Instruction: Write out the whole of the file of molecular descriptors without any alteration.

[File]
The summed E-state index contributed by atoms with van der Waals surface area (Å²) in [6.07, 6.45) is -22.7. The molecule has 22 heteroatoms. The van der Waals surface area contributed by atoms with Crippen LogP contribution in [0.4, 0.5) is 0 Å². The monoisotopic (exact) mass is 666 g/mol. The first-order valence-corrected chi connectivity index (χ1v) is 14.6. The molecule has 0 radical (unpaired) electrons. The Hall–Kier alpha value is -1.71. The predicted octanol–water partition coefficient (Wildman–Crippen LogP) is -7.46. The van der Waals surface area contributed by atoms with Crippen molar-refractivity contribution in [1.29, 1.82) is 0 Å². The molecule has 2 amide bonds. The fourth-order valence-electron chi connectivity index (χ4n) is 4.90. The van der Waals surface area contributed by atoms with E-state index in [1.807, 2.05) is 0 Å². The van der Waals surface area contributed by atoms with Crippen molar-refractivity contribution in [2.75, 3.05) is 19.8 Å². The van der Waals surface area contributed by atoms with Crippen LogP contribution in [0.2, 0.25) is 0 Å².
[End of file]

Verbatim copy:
The summed E-state index contributed by atoms with van der Waals surface area (Å²) in [6.07, 6.45) is -22.7. The molecule has 22 heteroatoms. The van der Waals surface area contributed by atoms with Crippen LogP contribution in [0.4, 0.5) is 0 Å². The monoisotopic (exact) mass is 666 g/mol. The first-order valence-corrected chi connectivity index (χ1v) is 14.6. The molecule has 0 radical (unpaired) electrons. The Hall–Kier alpha value is -1.71. The predicted octanol–water partition coefficient (Wildman–Crippen LogP) is -7.46. The van der Waals surface area contributed by atoms with Crippen molar-refractivity contribution in [1.29, 1.82) is 0 Å². The molecule has 2 amide bonds. The fourth-order valence-electron chi connectivity index (χ4n) is 4.90. The van der Waals surface area contributed by atoms with E-state index in [1.807, 2.05) is 0 Å². The van der Waals surface area contributed by atoms with Crippen molar-refractivity contribution in [2.75, 3.05) is 19.8 Å². The van der Waals surface area contributed by atoms with Crippen LogP contribution in [0.2, 0.25) is 0 Å².